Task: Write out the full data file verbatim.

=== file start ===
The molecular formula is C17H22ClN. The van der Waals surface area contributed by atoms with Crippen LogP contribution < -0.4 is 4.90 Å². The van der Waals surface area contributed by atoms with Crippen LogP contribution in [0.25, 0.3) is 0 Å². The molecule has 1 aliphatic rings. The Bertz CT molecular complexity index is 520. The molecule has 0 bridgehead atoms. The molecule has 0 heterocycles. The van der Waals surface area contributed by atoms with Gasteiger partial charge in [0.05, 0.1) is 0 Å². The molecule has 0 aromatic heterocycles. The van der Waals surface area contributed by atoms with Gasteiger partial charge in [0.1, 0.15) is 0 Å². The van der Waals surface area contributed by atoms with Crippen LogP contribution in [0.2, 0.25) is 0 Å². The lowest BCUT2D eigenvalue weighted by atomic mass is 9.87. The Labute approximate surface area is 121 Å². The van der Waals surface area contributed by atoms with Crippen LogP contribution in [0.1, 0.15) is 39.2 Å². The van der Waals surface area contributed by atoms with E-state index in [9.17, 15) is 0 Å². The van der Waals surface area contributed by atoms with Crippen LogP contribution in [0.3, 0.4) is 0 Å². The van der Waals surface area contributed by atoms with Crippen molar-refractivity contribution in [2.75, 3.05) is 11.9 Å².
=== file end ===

The molecular formula is C17H22ClN. The van der Waals surface area contributed by atoms with Crippen LogP contribution < -0.4 is 4.90 Å². The van der Waals surface area contributed by atoms with Crippen LogP contribution in [0.25, 0.3) is 0 Å². The molecule has 1 aliphatic rings. The Bertz CT molecular complexity index is 520. The molecule has 0 bridgehead atoms. The molecule has 0 heterocycles. The van der Waals surface area contributed by atoms with Gasteiger partial charge in [0.05, 0.1) is 0 Å². The molecule has 0 aromatic heterocycles. The van der Waals surface area contributed by atoms with Gasteiger partial charge in [0.1, 0.15) is 0 Å². The van der Waals surface area contributed by atoms with Crippen LogP contribution in [0.2, 0.25) is 0 Å². The lowest BCUT2D eigenvalue weighted by atomic mass is 9.87. The Labute approximate surface area is 121 Å². The van der Waals surface area contributed by atoms with Crippen LogP contribution in [0.1, 0.15) is 39.2 Å². The van der Waals surface area contributed by atoms with E-state index in [9.17, 15) is 0 Å². The van der Waals surface area contributed by atoms with Crippen LogP contribution in [0.3, 0.4) is 0 Å². The van der Waals surface area contributed by atoms with Crippen molar-refractivity contribution in [2.75, 3.05) is 11.9 Å².